According to Senator Collins, her goal is to ensure this legislation is passed successfully through Congress and signed into law in advance of the deadline later this year by which time insurers must set their 2019 health insurance premium rates. With the current focus of Congress squarely on the January 19 deadline to pass another stopgap spending bill in order to avert a government shutdown, there is currently little insight as to when these bills might move through Congress; however, the growing comfort among lawmakers on both sides of the aisle to ensure stable health insurance markets lends to the belief that, with some discussion and compromise, these bills will pass successfully at some point this year. Federal changes to the ACA are currently being undertaken on a piecemeal basis, but, in the context of the ACA's comprehensive framework, they have the potential to destabilize health insurance markets, particularly the individual market, with the outstanding question of whether any destabilization that occurs would be temporary or could deal a fatal blow to the health insurance markets. Despite the possibility for market destabilization, health insurers may be able to weather the storm as certain federal regulatory requirements on health insurance products and pricing relax or disappear.
We expect the ongoing policy and regulatory changes being contemplated through 2018 will continue to impact the evolution of the ACA and, therefore, its impact on the healthcare market , in ways that are both expected and unexpected. More specifically, it is very difficult for lawmakers and regulators alike to predict how various policy changes will ultimately translate with respect to influencing retention, or lack thereof, of healthy individuals within the health insurance risk pools. Most notably, any change that leads numerous healthy individuals to exit the individual market will have amplified effects, where premium increases are concerned, which could also serve to destabilize an already fragile market.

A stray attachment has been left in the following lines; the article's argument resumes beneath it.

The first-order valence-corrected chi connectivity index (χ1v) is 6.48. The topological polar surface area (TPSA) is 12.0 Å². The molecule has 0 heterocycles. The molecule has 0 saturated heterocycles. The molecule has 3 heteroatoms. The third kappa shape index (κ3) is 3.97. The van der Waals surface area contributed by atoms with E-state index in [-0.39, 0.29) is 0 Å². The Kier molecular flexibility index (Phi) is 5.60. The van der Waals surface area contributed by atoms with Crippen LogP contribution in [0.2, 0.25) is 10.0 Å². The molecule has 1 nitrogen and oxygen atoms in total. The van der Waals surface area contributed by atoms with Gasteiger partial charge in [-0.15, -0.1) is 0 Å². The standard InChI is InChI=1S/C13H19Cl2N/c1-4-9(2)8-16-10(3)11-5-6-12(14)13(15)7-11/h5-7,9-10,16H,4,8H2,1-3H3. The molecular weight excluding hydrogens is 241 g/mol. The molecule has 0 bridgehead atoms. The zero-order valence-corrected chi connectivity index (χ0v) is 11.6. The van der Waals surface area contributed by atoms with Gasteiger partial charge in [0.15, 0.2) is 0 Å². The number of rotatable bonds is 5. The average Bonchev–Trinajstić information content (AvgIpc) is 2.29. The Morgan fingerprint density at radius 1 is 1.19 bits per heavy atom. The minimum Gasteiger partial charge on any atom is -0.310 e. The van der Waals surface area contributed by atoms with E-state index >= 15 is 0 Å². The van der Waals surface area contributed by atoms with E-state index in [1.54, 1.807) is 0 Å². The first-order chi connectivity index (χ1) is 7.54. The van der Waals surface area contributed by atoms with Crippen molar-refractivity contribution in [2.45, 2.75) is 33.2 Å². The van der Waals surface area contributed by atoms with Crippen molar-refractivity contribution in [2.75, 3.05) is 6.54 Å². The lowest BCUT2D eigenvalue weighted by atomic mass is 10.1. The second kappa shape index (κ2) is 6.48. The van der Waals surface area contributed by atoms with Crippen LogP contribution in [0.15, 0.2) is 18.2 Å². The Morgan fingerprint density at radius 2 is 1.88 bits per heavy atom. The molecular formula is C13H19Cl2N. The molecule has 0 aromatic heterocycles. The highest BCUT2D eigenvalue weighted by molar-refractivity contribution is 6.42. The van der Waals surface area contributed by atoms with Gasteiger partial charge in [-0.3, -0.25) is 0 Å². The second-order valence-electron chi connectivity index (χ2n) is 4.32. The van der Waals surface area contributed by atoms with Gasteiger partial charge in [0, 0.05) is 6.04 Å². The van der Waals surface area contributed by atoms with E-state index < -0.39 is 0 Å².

Following the definitive failure of the 2017 effort to repeal and replace the ACA in full, it remains highly unpredictable how Republicans and Democrats will move forward on healthcare following any move to address market stabilization. What has become clear is that Republicans have heard the message loud and clear that certain portions of the ACA are wildly popular and successful, while other aspects must be addressed and corrected; however, any attempt to do so during the 2018 mid-term election year, expected to be the most politically contentious we've ever seen, would be a risk neither Republicans or Democrats are likely to take.
At this juncture, what is clear is the willingness of members of Congress, in both houses and on both sides of the aisle, to gain a very intimate and thorough understanding of the potential pitfalls that can be expected as the ACA continues to evolve, and how constituencies will react to that evolution. Moreover, President Trump has at times made comments that were viewed as negative towards the health insurance industry, while later walking back those comments. What we've come to understand about President Trump is his ability to give Congress a larger goal to achieve and leave it to them to do so; he doesn't necessarily have a specific goal in mind for the health insurance industry, positive or negative, but rather has a goal of being able to say at the end of his Presidency that he achieved both healthcare reform and stability, as well as tax reform.
Finally, no change can come about without first having open lines of communication and discussion. As the effort to find stable ground in our healthcare market continues, it will require continued communication with relevant members of Congress on the part of insurers, providers and patient advocacy groups if those entities are to ensure the most positive outcome in this long-term exercise to shore up America's healthcare system during a very critical time.